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I want to know if we can get away with only having one set of coordinates for a manifold if we allow multiple coordinates to map to the same point.

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An obvious requirement is that $M$ must be connected. This is also sufficient.

To get a smooth surjection $f:\mathbb{R}^n\to M$ for any connected $n$-manifold $M$, cover $M$ by countably many open sets $(U_k)_{k\in\mathbb{Z}}$ which are diffeomorphic to balls in $\mathbb{R}^n$ (and such that these diffeomorphisms can be extended to smooth maps on a neighborhood of $\overline{U_n}$). Now let $f$ map $(2k,2k+1)\times\mathbb{R}^{n-1}$ diffeomorphically to $U_k$ for each $k$. On sets of the form $[2k+1,2k+2]\times\mathbb{R}^{n-1}$, we just interpolate smoothly (near the boundary, we use the fact that our diffeomorphisms extend to a neighborhood of $\overline{U_k}$, and then in between we use connectedness of $M$ to let $f$ follow some path between a point of $U_k$ and a point of $U_{k+1}$).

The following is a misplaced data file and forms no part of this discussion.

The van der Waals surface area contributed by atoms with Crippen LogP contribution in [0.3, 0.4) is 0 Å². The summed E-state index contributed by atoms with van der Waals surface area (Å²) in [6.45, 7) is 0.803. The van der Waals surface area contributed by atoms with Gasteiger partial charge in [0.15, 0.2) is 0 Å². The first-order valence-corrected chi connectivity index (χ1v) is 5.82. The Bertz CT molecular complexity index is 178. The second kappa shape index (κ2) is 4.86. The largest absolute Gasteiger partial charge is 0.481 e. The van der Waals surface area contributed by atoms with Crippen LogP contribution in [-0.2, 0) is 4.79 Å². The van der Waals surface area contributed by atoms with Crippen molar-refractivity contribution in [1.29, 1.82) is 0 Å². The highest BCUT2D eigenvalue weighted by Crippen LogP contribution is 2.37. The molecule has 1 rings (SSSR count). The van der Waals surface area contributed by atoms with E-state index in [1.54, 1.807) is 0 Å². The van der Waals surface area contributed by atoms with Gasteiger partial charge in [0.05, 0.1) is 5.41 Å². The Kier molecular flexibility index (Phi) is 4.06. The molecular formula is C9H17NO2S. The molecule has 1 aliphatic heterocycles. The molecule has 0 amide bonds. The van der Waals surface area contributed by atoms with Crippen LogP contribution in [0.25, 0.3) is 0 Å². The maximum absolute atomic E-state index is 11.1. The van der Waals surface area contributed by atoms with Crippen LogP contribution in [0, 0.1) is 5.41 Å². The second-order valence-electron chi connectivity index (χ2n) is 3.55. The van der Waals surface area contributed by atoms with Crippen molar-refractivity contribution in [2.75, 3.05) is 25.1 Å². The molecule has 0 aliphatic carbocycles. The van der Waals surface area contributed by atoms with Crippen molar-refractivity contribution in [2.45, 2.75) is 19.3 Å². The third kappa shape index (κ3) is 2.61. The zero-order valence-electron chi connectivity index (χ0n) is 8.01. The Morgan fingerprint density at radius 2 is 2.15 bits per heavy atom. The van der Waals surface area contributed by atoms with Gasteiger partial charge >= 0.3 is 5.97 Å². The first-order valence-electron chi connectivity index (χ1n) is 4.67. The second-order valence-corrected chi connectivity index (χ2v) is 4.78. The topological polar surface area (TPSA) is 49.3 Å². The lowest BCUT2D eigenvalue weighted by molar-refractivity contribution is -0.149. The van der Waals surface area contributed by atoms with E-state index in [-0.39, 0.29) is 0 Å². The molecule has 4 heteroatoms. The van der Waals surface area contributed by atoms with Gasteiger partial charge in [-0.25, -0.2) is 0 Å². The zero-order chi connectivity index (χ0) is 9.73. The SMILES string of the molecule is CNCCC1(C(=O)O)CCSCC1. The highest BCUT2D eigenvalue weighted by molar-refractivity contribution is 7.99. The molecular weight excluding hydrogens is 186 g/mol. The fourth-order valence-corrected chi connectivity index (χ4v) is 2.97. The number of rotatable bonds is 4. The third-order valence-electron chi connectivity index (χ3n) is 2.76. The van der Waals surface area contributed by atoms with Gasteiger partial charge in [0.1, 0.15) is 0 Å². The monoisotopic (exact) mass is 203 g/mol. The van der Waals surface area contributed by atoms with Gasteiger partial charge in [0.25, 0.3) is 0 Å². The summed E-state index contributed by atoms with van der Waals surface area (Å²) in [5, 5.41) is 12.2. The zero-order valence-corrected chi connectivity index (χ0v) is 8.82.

For continuous maps, we can do even better: we can get a continuous surjection $\mathbb{R}\to M$. The construction is the similar, except that instead of diffeomorphisms to coordinate charts we use space-filling curves.

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Another construction goes through Riemannian metrics. Assume that $M$ is connected. If you put a complete riemannian metric on your manifold, the exponential map $\exp_p:T_pM\rightarrow M$ will be surjective. The idea is that any two points are connected by a geodesic. You can view the world standing in one point!

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